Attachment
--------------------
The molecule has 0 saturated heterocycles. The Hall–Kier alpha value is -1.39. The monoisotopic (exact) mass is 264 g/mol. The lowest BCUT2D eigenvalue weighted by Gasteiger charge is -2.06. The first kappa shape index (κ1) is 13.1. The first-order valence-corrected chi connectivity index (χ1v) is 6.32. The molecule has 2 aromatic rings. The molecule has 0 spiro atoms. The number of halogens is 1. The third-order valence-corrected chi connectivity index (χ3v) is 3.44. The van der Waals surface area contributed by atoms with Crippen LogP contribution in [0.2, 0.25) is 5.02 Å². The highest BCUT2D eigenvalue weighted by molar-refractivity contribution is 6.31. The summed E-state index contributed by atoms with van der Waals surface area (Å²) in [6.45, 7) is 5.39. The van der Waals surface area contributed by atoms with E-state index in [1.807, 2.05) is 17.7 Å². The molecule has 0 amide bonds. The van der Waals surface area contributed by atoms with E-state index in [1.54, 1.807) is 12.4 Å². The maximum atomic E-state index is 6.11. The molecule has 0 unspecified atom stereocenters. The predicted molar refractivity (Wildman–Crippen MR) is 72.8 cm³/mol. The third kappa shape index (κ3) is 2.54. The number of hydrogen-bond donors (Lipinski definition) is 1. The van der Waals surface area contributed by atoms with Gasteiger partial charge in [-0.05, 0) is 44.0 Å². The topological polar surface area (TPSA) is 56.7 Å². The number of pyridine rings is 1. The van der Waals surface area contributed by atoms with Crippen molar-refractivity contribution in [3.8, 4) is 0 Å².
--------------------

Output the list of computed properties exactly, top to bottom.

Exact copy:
The molecule has 0 saturated heterocycles. The Hall–Kier alpha value is -1.39. The monoisotopic (exact) mass is 264 g/mol. The lowest BCUT2D eigenvalue weighted by Gasteiger charge is -2.06. The first kappa shape index (κ1) is 13.1. The first-order valence-corrected chi connectivity index (χ1v) is 6.32. The molecule has 2 aromatic rings. The molecule has 0 spiro atoms. The number of halogens is 1. The third-order valence-corrected chi connectivity index (χ3v) is 3.44. The van der Waals surface area contributed by atoms with Crippen LogP contribution in [0.2, 0.25) is 5.02 Å². The highest BCUT2D eigenvalue weighted by molar-refractivity contribution is 6.31. The summed E-state index contributed by atoms with van der Waals surface area (Å²) in [6.45, 7) is 5.39. The van der Waals surface area contributed by atoms with E-state index in [1.807, 2.05) is 17.7 Å². The molecule has 0 amide bonds. The van der Waals surface area contributed by atoms with E-state index in [1.54, 1.807) is 12.4 Å². The maximum atomic E-state index is 6.11. The molecule has 0 unspecified atom stereocenters. The predicted molar refractivity (Wildman–Crippen MR) is 72.8 cm³/mol. The third kappa shape index (κ3) is 2.54. The number of hydrogen-bond donors (Lipinski definition) is 1. The van der Waals surface area contributed by atoms with Gasteiger partial charge in [-0.05, 0) is 44.0 Å². The topological polar surface area (TPSA) is 56.7 Å². The number of pyridine rings is 1. The van der Waals surface area contributed by atoms with Crippen molar-refractivity contribution in [3.8, 4) is 0 Å².